On October 1st, a group of Ethical Writers and I challenged ourselves to go zero waste for two whole weeks. My experience was both gratifying and frustrating.
You may think 'Zero waste? No way, that's impossible!' Or if you're optimistic to a fault like me, you may think 'easy peasy!' Well, we'd both be wrong. Overall, this challenge showed me that the baby steps that I've taken along the way have amounted to a sizeable impact. My little bubble of control (inside my home and increasingly, at my office) afford me the ability to live almost as sustainably as possible, but that bubble has taken years to construct. The year I bought a reusable bag was not the same year that I began composting my food scraps. My attitude at grocery stores, bodegas and restaurants has turned from helpless to angry to calmly firm over time. This just goes to show that by starting now, by taking that first baby step, you can make a positive impact over a reasonable period of time. And despite the sustainable habits I've developed over the past 7 years having drastically reduced my landfill contributions, this challenge certainly showed me that the bits of waste I still produce are going to be real tough to eliminate. Not impossible, but hard.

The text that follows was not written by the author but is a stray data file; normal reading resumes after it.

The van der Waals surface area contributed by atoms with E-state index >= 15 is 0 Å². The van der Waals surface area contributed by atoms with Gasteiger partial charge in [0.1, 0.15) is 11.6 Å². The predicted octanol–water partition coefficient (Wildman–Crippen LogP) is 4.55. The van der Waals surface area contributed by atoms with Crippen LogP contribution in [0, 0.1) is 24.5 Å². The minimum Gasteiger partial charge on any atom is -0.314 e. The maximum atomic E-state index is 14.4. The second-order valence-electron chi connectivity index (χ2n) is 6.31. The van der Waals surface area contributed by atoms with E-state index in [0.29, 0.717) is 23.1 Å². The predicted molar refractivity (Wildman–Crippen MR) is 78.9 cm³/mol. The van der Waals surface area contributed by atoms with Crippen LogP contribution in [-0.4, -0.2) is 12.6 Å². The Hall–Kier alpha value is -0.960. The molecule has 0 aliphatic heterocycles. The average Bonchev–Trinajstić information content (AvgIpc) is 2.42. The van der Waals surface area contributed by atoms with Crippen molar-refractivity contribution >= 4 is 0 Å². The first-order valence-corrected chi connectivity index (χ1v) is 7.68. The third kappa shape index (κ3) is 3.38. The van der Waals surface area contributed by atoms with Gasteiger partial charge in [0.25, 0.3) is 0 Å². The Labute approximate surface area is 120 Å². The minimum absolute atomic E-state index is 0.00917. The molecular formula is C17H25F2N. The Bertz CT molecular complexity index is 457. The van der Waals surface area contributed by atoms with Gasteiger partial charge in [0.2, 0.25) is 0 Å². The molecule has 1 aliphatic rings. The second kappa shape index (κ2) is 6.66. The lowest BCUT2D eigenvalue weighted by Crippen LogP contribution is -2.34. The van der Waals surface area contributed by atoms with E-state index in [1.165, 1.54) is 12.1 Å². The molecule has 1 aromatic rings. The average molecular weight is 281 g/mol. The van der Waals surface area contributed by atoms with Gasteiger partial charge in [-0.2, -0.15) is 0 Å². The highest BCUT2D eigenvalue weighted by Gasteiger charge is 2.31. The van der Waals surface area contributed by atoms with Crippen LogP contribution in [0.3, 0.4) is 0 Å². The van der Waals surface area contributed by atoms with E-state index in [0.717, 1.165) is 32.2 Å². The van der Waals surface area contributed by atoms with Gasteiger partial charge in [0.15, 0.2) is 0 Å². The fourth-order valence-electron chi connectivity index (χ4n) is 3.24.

Well, I created this blog to document the hard stuff, the actions, reactions & habits that require a little extra attention to improve, and to show myself as well as you that though these things may be tough, they become easier. Attempting to live zero waste, or adopting a vegan lifestyle, or trying to avoid purchasing anything made with slave labor - any of these virtuous endeavors will force one to find as much control over their surroundings as possible. From what we buy at the grocery store and where we eat out to the activities we choose to enjoy and who we choose to enjoy them with, zero waste (or vegan, or slave-labor free) living touches it all.
Good thing I long ago took on the happy role of being that super annoying friend who often dictates or demands what the group will do and where it will eat. A role that also involves gently-but-firmly shaming everyone around me for their habits. Habits like mindlessly eating meat or taking a single use fork or accepting a plastic bag for one f*cking can of soda, that are so easy to perpetuate and are ingrained in our common lifestyles, but that are also reasonably easy to give up. It just takes practice.
We know that waste in landfills is bad. It's gross, it's stupid and it's got to stop for reasons of the environment (landfills leach toxins into groundwater and belch methane into the atmosphere) and reasons of resources (we extract valuable materials from the planet, use them briefly, then toss them in a big stinking pile to slowly - if ever - rot away). We CAN do better than this if we just remember that there is no such thing as 'away.' OK, we'll probably need to remember our reusable bags, too.